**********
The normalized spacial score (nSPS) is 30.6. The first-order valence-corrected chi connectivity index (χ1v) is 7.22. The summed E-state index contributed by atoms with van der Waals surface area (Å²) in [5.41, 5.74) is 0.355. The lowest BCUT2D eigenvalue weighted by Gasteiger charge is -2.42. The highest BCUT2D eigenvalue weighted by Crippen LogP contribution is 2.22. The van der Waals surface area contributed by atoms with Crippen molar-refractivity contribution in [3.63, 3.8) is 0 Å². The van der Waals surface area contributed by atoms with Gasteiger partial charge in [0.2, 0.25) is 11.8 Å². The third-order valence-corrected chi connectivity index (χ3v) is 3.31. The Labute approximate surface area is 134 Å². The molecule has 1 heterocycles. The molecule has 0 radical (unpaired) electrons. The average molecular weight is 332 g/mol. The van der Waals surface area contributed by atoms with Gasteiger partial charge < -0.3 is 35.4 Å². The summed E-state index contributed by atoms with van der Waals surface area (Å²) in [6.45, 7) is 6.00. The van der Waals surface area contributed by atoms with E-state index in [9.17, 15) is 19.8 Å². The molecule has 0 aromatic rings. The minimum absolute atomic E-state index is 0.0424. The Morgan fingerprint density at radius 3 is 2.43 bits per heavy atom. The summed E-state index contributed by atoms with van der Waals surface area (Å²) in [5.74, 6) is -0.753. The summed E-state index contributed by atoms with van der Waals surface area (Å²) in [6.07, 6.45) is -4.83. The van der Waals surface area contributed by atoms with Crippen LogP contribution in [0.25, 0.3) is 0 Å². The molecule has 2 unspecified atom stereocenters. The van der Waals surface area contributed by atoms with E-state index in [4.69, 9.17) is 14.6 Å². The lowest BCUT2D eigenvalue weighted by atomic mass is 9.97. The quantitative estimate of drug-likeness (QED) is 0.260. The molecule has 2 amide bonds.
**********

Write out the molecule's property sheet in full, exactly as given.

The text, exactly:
The normalized spacial score (nSPS) is 30.6. The first-order valence-corrected chi connectivity index (χ1v) is 7.22. The summed E-state index contributed by atoms with van der Waals surface area (Å²) in [5.41, 5.74) is 0.355. The lowest BCUT2D eigenvalue weighted by Gasteiger charge is -2.42. The highest BCUT2D eigenvalue weighted by Crippen LogP contribution is 2.22. The van der Waals surface area contributed by atoms with Crippen molar-refractivity contribution in [3.63, 3.8) is 0 Å². The van der Waals surface area contributed by atoms with Gasteiger partial charge in [0.2, 0.25) is 11.8 Å². The third-order valence-corrected chi connectivity index (χ3v) is 3.31. The Labute approximate surface area is 134 Å². The molecule has 1 heterocycles. The molecule has 0 radical (unpaired) electrons. The average molecular weight is 332 g/mol. The van der Waals surface area contributed by atoms with Gasteiger partial charge < -0.3 is 35.4 Å². The summed E-state index contributed by atoms with van der Waals surface area (Å²) in [6.45, 7) is 6.00. The van der Waals surface area contributed by atoms with E-state index in [9.17, 15) is 19.8 Å². The molecule has 0 aromatic rings. The minimum absolute atomic E-state index is 0.0424. The Morgan fingerprint density at radius 3 is 2.43 bits per heavy atom. The summed E-state index contributed by atoms with van der Waals surface area (Å²) in [5.74, 6) is -0.753. The summed E-state index contributed by atoms with van der Waals surface area (Å²) in [6.07, 6.45) is -4.83. The van der Waals surface area contributed by atoms with Crippen LogP contribution in [0.25, 0.3) is 0 Å². The molecule has 2 unspecified atom stereocenters. The van der Waals surface area contributed by atoms with E-state index in [4.69, 9.17) is 14.6 Å². The lowest BCUT2D eigenvalue weighted by atomic mass is 9.97. The quantitative estimate of drug-likeness (QED) is 0.260. The molecule has 2 amide bonds.